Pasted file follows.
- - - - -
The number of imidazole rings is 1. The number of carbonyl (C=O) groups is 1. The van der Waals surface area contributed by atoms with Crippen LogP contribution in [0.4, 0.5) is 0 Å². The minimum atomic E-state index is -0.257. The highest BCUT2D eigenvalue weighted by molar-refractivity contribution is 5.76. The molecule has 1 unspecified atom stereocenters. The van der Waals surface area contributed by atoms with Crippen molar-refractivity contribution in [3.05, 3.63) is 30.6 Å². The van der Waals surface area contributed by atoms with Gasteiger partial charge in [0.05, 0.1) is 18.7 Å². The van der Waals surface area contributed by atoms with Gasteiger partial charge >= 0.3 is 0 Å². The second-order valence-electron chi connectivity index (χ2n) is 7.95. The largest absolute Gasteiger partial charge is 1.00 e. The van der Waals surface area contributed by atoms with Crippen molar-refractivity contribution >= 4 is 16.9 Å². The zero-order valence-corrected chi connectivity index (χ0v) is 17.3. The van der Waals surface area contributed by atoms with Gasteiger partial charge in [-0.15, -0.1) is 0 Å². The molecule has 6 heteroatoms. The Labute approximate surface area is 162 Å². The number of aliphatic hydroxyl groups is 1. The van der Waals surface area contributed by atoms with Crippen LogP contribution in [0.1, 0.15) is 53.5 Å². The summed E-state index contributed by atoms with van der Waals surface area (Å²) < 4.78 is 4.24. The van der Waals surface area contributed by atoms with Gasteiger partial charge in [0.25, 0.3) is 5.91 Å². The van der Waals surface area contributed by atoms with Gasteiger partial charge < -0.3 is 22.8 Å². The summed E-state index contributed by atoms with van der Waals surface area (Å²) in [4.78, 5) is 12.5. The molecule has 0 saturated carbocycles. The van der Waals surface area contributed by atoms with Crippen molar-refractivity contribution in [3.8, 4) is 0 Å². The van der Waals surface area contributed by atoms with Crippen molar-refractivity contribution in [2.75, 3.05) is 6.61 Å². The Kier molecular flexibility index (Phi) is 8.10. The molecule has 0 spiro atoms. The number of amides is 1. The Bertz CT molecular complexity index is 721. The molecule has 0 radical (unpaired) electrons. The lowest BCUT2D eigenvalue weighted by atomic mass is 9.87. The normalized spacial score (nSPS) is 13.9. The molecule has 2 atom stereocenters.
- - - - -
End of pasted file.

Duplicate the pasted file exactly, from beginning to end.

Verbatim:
The number of imidazole rings is 1. The number of carbonyl (C=O) groups is 1. The van der Waals surface area contributed by atoms with Crippen LogP contribution in [0.4, 0.5) is 0 Å². The minimum atomic E-state index is -0.257. The highest BCUT2D eigenvalue weighted by molar-refractivity contribution is 5.76. The molecule has 1 unspecified atom stereocenters. The van der Waals surface area contributed by atoms with Crippen molar-refractivity contribution in [3.05, 3.63) is 30.6 Å². The van der Waals surface area contributed by atoms with Gasteiger partial charge in [0.05, 0.1) is 18.7 Å². The van der Waals surface area contributed by atoms with Gasteiger partial charge >= 0.3 is 0 Å². The second-order valence-electron chi connectivity index (χ2n) is 7.95. The largest absolute Gasteiger partial charge is 1.00 e. The van der Waals surface area contributed by atoms with Crippen molar-refractivity contribution >= 4 is 16.9 Å². The zero-order valence-corrected chi connectivity index (χ0v) is 17.3. The van der Waals surface area contributed by atoms with Gasteiger partial charge in [-0.15, -0.1) is 0 Å². The molecule has 6 heteroatoms. The Labute approximate surface area is 162 Å². The number of aliphatic hydroxyl groups is 1. The van der Waals surface area contributed by atoms with Crippen LogP contribution in [0.1, 0.15) is 53.5 Å². The summed E-state index contributed by atoms with van der Waals surface area (Å²) < 4.78 is 4.24. The van der Waals surface area contributed by atoms with Gasteiger partial charge in [0.25, 0.3) is 5.91 Å². The van der Waals surface area contributed by atoms with Gasteiger partial charge < -0.3 is 22.8 Å². The summed E-state index contributed by atoms with van der Waals surface area (Å²) in [4.78, 5) is 12.5. The molecule has 0 saturated carbocycles. The van der Waals surface area contributed by atoms with Crippen molar-refractivity contribution in [3.8, 4) is 0 Å². The van der Waals surface area contributed by atoms with Crippen molar-refractivity contribution in [2.75, 3.05) is 6.61 Å². The Kier molecular flexibility index (Phi) is 8.10. The molecule has 0 spiro atoms. The number of amides is 1. The Bertz CT molecular complexity index is 721. The molecule has 0 radical (unpaired) electrons. The lowest BCUT2D eigenvalue weighted by atomic mass is 9.87. The normalized spacial score (nSPS) is 13.9. The molecule has 2 atom stereocenters.